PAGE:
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Revolutionary Vehicles: Concepts & Systems Competition
10.23.03
High school and college students from around the world are invited to enter the competition for Revolutionary Vehicles: Concepts and Systems. The competition sponsors seek to engage the entire education community in thinking about the future of civil air transportation as they invite international schools and universities to participate in this second national event.

image of poster for revolutionary flying contest
A Competition for High School and College Students from Around the World
High School Competition

A Flying Car - What would it take?

The idea for a flying car has existed for over 60 years. In Volume I of the 1943 issue of Aviation Week, the Cessna Aircraft Company placed an ad for a 'family car of the air.' The 60s cartoon series, The Jetsons, showed whole communities based on flying vehicles. The 1980s movie Back to the Future showed actor Christopher Lloyd driving a flying car powered by a contraption called 'Mr. Fusion' and fueled by assorted bits of garbage. Other science fiction films and television shows made use of the personal air vehicle concept - from Star Trek to Star Wars - yet the 21st Century has arrived and the flying personal air vehicle is still just a fantasy.

The NASA Langley Research Center, Aerospace Vehicle Systems Technology Office (AVSTO) and the Federal Aviation Administration, National Aviation Education Program, invite high school classrooms and/or student teams to submit their ideas for a practical flying car. Students are encouraged to work with teachers to choose a subject that can be completed in 6 to 7 months. Such ideas may include one or more, but not all, of the following submitted as a paper:
  • The conceptual design of such a vehicle

  • A study of the ground systems needed to support transportation using the vehicle

  • A study of the propulsion system and fuel sources that may power the vehicle

  • Noise issues that may arise surrounding use of the vehicle

  • Emissions issues and other related environmental concerns

  • Cost analysis of vehicle manufacture and maintenance

  • Surveys of general populations to determine if a vehicle existed, who would use it - why, how, when, where, and at what cost

  • A literature review of global interest and work on personal air vehicles

  • Other ideas or problems that the students may think of on their own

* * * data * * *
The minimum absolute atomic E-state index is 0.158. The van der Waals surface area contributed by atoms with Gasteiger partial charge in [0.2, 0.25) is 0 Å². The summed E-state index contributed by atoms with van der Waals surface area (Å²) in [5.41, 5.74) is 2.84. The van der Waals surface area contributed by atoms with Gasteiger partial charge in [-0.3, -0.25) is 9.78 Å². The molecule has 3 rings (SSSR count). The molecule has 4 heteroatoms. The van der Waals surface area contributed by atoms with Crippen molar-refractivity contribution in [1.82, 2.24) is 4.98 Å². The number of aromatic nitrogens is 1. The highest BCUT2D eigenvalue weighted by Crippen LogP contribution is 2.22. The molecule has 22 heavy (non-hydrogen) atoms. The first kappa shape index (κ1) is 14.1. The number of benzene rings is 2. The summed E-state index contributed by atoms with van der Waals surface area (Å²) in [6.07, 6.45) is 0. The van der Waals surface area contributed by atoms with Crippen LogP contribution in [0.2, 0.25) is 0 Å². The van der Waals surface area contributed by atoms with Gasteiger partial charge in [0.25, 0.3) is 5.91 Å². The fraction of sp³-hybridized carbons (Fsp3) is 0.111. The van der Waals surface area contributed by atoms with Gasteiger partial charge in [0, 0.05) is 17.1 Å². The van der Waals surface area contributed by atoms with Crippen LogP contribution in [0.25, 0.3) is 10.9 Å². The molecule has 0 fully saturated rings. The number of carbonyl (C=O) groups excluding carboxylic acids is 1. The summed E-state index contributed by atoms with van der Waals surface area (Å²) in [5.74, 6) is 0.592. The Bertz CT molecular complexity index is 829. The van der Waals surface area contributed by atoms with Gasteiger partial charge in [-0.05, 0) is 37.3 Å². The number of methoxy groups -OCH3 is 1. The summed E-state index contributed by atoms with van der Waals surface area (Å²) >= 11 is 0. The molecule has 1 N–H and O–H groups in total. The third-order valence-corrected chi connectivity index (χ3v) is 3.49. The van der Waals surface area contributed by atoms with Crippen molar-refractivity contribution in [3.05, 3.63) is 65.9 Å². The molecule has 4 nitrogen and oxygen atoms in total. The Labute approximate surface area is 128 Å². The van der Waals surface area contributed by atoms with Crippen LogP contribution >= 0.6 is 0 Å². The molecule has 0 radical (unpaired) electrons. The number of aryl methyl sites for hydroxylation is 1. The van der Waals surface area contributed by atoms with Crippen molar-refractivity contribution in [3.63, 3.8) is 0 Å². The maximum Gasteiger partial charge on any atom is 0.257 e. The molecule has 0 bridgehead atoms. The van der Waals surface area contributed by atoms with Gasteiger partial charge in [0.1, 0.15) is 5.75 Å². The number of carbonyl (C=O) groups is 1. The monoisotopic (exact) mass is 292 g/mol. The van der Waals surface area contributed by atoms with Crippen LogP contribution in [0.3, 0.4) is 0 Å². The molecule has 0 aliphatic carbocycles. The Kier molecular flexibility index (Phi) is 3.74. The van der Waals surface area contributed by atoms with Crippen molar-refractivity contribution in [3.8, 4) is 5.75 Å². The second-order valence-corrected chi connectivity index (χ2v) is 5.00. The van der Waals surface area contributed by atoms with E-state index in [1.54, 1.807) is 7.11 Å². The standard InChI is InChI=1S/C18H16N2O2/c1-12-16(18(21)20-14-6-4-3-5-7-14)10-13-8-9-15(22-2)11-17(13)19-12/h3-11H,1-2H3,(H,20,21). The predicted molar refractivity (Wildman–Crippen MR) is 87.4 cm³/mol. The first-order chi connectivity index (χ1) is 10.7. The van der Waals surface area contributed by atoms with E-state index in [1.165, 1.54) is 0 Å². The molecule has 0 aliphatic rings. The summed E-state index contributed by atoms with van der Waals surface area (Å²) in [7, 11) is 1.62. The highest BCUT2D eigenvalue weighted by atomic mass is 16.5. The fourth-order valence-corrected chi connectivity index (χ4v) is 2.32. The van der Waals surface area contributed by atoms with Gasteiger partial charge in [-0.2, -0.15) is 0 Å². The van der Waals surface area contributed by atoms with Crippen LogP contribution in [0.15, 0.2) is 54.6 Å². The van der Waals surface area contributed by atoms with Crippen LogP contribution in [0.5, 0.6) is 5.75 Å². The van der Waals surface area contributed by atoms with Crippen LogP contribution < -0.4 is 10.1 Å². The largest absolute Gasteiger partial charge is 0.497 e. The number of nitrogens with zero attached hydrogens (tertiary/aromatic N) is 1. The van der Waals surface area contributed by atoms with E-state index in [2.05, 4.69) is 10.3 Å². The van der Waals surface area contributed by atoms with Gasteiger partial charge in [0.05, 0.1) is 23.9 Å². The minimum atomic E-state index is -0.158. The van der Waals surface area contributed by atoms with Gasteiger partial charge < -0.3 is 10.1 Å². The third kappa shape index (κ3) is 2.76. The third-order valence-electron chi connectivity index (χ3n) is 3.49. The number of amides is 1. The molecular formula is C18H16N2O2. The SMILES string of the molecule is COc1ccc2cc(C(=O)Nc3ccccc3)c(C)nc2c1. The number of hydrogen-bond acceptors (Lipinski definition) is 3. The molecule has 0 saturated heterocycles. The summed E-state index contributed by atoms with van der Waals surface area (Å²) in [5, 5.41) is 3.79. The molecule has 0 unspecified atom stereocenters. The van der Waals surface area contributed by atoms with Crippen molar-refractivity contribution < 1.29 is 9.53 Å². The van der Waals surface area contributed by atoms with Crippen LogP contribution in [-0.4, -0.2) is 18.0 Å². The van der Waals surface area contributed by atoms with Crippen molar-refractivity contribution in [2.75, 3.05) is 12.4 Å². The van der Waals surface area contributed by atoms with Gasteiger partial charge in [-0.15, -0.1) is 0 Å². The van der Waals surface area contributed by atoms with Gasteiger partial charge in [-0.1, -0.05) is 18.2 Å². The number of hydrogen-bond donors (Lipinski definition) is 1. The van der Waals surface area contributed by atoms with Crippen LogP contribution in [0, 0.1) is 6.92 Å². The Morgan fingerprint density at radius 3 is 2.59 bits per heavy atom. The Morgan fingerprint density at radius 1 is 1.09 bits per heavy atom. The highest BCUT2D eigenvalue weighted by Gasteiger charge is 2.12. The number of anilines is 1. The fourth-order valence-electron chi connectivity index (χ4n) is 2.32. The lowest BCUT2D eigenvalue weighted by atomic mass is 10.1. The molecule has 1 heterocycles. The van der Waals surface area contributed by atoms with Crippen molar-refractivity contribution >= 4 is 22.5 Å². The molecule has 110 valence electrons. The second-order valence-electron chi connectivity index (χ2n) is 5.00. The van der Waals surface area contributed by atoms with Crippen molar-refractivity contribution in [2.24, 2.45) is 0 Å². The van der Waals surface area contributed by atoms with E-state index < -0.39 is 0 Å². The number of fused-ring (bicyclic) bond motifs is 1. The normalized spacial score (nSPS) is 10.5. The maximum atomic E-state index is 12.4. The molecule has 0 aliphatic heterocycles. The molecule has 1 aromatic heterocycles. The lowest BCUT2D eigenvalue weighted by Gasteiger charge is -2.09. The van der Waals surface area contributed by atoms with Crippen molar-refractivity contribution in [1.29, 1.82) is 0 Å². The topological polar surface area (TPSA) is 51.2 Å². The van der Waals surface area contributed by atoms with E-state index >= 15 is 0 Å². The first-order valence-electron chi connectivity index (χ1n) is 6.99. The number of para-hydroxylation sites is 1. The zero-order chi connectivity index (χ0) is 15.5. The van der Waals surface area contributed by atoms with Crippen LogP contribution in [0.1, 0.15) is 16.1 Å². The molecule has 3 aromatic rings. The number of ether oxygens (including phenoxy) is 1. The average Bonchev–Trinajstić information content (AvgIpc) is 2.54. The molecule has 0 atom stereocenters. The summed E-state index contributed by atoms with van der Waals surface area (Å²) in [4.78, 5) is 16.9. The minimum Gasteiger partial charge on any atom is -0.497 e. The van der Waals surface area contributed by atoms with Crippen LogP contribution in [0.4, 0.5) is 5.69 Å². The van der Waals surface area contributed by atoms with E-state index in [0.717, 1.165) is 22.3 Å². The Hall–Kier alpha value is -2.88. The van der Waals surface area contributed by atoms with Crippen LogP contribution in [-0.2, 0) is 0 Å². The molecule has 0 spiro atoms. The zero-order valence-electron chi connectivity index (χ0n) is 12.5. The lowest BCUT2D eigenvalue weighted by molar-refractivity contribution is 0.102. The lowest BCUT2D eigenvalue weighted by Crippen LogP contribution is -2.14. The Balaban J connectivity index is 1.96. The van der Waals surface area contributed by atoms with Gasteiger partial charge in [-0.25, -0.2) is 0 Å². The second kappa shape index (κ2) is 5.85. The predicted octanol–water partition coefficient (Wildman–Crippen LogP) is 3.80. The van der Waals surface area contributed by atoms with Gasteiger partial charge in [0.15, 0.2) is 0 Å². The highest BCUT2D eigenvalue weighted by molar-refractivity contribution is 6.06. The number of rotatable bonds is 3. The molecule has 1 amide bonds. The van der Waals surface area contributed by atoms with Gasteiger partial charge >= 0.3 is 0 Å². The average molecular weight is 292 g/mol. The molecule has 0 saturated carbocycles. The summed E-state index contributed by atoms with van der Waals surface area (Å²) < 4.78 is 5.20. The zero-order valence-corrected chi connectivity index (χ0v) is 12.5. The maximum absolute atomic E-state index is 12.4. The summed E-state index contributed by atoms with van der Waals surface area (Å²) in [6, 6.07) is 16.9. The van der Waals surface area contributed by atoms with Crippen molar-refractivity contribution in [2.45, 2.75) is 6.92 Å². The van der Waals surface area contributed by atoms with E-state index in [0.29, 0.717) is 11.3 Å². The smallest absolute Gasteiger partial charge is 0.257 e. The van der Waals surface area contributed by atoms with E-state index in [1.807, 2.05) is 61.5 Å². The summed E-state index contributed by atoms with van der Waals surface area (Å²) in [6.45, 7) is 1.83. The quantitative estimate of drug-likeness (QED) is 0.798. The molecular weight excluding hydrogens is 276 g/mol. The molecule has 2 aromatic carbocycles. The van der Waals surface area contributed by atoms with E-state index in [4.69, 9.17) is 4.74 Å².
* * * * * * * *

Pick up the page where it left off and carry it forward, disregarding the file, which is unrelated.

The competition encourages all levels of high school students to engage in the process of submitting an entry. Inter-classroom teaming is encouraged, as is inter-school teaming. US Civil Air Patrol groups of high school age are also invited to participate. For example, a local school district may want to sponsor a team that represents the district science classes. A state junior academy of science may want to sponsor a team from among their student members. Traditional science fair competitions could be modified to use the flying car concept as a category. Winning entries from the local science fairs could be improved and submitted to the national NASA sponsored competition.

The competition officially opened September 1, 2003 and will be completed by June 1, 2004. Letters of intent from schools that wish to submit an entry are required by November 15, 2003, and entries are due to NASA Langley AVSTO by April 1, 2004.

University Level Competition

Entries should focus on advanced concepts for one of five different vehicle sectors. The five vehicle sectors are Subsonic Transports, Supersonic Aircraft, Personal Air Vehicles, Runway Independent Aircraft, and Unmanned Aerial Vehicles. Propulsion, noise reduction, and cost should be covered as part of the vehicle concept. Any particular issues related to how these vehicles would operate in the national airspace system should be addressed as a part of the vehicle entry. Regardless of the type of vehicle concept, students should choose a focused project that can be successfully accomplished in a few weeks short of two semesters.

Inter-departmental, inter-collegiate, and inter-school partnering are encouraged. Entries are due in the spring and awards will be announced in early summer. An award-centered event, including student presentations of winning projects, will be held in conjunction with a major national aviation event, such as the Experimental Aircraft Association's AirVenture.

2003-2004 University Division Categories:
    Propulsion
    Vehicle Sectors Personal Air Vehicle Systems and Technologies
    Runway Independent Aircraft
    Subsonic Transports
    Supersonic Aircraft
    Unmanned Air Vehicle Systems and Technologies
College level letters of intent are due by January 1, 2004, with entries due in April or May 2004. Awards will be announced in early summer.

Full details about the competition, including past winners, are available from the Aerospace Vehicle Systems Technology Office
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